For individuals, this means understanding which infections are caused by which bugs, and what may be special about them so that the right treatment can be given, fast. In hospitals and within whole communities, it means for example looking at the genetic code of the same bug type from different patients to see where infections were picked up or if there is an outbreak.
We our focusing on studying three bugs that are the main cause of infection(s) that people get when in hospital: Staphylococcus aureus (including MRSA), Clostridium difficile (C.diff) and Norovirus. We are also using computer databases to investigate patterns of infectious disease among patients attending Oxfordshire hospitals and GPs.
In order to ensure research projects are most relevant to patients, we have identified 150 members of the public and patients who would like to get involved and are working with them to meet researchers and generate useful ideas and activities.
Our work to investigate bugs that cause infectious disease while tracking infection sources and movement in hospitals, has led to our being at the forefront of a joint national Health Innovation Challenge Fund project with fellow experts in Cambridge and London. Research here aims to transform routine diagnosis, management and control of infectious disease in the coming years.
We are also working hard to reduce the over-use of antibiotics: this will help prevent bugs becoming resistant to them, reduce the risk of infections and save money for the NHS.
Prevention and Population Care
Improving public health through disease prevention, earlier diagnosis and better management
This theme aims to ensure that research discoveries are used to provide better healthcare, with a focus on areas where treatment is provided by either – or both – primary care (GPs) and hospital-based specialists. Of particular interest are conditions such as stroke, heart disease and kidney disease, and the connections between them, which make major demands on the healthcare system at high cost.
We are working with colleagues across Oxford to add investigation of patients with kidney disease to existing studies on stroke and heart disease. We are also working on a clinical trial with other universities to see whether an established treatment for high blood pressure and heart failure can be used in patients with kidney disease.
A further area of interest centres around two projects looking at how best to treat patients with heart failure, with the aim of finding out whether there are better ways to:
- provide hospital-based care
- enable hospital specialists, GPs and community services to work together better
- enable formal and non-formal types of care to work together
The third area aims to draw together findings from work across our theme to see how accurately risk of illness, and future events, can be predicted. One expected outcome of this work is that it will contribute to how medical practice and policy are developed nationally.
The importance of our work is clear: heart disease, stroke and kidney disease cause serious ill health and finding better ways to tackle them is vital.
Surgical Innovation and Evaluation
Establishing ways to develop and test new and less traumatic surgical techniques
This is a relatively new theme, launched in April 2012. We aim to set up research projects that encourage development and detailed testing of new types of surgery, specifically those which are less disruptive to the patient.
As part of this, we are setting up a new Surgical Intervention Trials Unit (SITU) which will develop and study new approaches and methods, including devices that can ablate – destroy – small areas of body tissue. This is used, for example, when disrupted activity within the heart causes ill health (atrial fibrillation) and needs to be treated. We are also working on a process called organ reconditioning, in which donor organs can be made suitable for use in transplants. As well as this work in the SITU, we aim to develop new techniques in imaging – “seeing” inside the body – and taking measurements from within the body, to help better test new surgical methods in the future.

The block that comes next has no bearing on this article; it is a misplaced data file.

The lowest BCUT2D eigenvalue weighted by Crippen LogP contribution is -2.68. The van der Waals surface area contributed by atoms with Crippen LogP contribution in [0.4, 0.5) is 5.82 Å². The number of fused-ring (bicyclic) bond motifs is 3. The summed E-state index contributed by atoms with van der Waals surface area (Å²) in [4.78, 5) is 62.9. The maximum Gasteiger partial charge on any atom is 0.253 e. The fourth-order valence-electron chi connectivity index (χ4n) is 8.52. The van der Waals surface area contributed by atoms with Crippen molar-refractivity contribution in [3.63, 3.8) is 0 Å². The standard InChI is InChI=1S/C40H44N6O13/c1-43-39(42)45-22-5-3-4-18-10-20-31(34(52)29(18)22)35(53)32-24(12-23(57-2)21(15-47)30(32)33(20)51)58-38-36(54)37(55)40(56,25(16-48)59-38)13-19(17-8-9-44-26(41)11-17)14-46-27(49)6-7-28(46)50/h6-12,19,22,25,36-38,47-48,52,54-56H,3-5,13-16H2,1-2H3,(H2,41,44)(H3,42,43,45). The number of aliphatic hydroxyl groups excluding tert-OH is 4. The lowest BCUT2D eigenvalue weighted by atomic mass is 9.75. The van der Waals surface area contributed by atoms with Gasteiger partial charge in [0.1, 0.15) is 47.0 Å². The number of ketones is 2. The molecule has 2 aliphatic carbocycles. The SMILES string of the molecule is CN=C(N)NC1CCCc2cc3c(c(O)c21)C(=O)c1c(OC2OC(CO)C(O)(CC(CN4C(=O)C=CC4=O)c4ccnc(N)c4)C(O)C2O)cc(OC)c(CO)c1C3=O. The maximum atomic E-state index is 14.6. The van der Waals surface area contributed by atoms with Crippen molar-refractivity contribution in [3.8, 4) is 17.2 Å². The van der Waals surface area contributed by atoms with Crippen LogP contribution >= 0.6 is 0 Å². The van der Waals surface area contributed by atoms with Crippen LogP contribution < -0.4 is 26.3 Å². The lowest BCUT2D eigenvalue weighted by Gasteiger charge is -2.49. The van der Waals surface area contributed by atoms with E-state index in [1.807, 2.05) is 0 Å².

Our overall vision is therefore to set up a research programme that does not work within one particular disease, but across several different areas, and enables new treatment approaches to be taken from the very first stages to large-scale testing. In time, we should become a national centre for testing advances in surgery.
Developing and applying technology to better assess how the body works in health and disease
Launched in April 2012, this theme aims to combine new techniques that use imaging – methods to “see” inside the body and its cells – alongside other forms of measurement to improve how health can be monitored and illness treated.
We are taking two approaches to develop new methods, as well as ensure that experimental advances are used to benefit patients:
1. Developing and applying monitoring methods to address medical problems that are not yet well enough treated, such as:
- sophisticated imaging to assess lung function
- analysis, using lasers, of breathing efficiency in very ill patients
- direct imaging of how the body’s tissues use oxygen
- imaging of how cancer cells make and use energy
2. Studying related problems for which new technologies might offer new treatments, with a focus on:
- what happens when the body or parts of it are deprived of oxygen
- how sleep can be disturbed by breathing problems
We are also working with a group of patients with severe and long-term lung disease to see whether they can be better helped by new treatments.
The Vaccines theme is developing new vaccines against several different major infections that cause serious illness or death, and we are currently carrying out clinical trials to test these.
Of special interest are the microbes – tiny organisms – that cause meningitis, flu, pneumonia, tuberculosis, hepatitis and HIV/AIDS.
There are also specific questions being investigated in relation to these areas. For example, in meningitis, we are interested to find new and better ways to deliver the vaccine and so stimulate the body’s immune system to fight the disease, while in flu we are aiming to create a vaccine that works against all different types (strains) of the virus. Alongside this work, we are looking at how people’s age and the state of their immune system affects how they respond to vaccines. We hope this will allow us to find out whether, by giving vaccines in different ways, we can make them work better in very young or very elderly people.